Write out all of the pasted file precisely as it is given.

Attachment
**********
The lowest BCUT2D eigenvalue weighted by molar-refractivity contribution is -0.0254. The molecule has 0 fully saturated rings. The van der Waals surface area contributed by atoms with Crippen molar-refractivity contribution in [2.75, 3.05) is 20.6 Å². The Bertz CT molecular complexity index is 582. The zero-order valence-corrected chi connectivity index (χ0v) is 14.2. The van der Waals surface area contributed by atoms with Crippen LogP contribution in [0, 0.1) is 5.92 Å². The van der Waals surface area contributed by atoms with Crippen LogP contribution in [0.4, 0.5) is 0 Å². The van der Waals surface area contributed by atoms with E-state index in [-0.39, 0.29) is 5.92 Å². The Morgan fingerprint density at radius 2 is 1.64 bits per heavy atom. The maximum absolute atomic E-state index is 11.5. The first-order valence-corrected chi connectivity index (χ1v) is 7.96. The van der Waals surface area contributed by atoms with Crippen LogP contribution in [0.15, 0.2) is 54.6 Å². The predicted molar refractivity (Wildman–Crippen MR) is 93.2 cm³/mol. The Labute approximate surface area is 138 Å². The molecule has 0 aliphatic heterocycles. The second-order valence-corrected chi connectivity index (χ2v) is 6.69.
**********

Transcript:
The lowest BCUT2D eigenvalue weighted by molar-refractivity contribution is -0.0254. The molecule has 0 fully saturated rings. The van der Waals surface area contributed by atoms with Crippen molar-refractivity contribution in [2.75, 3.05) is 20.6 Å². The Bertz CT molecular complexity index is 582. The zero-order valence-corrected chi connectivity index (χ0v) is 14.2. The van der Waals surface area contributed by atoms with Crippen LogP contribution in [0, 0.1) is 5.92 Å². The van der Waals surface area contributed by atoms with Crippen LogP contribution in [0.4, 0.5) is 0 Å². The van der Waals surface area contributed by atoms with E-state index in [-0.39, 0.29) is 5.92 Å². The Morgan fingerprint density at radius 2 is 1.64 bits per heavy atom. The maximum absolute atomic E-state index is 11.5. The first-order valence-corrected chi connectivity index (χ1v) is 7.96. The van der Waals surface area contributed by atoms with Crippen LogP contribution in [0.15, 0.2) is 54.6 Å². The predicted molar refractivity (Wildman–Crippen MR) is 93.2 cm³/mol. The Labute approximate surface area is 138 Å². The molecule has 0 aliphatic heterocycles. The second-order valence-corrected chi connectivity index (χ2v) is 6.69.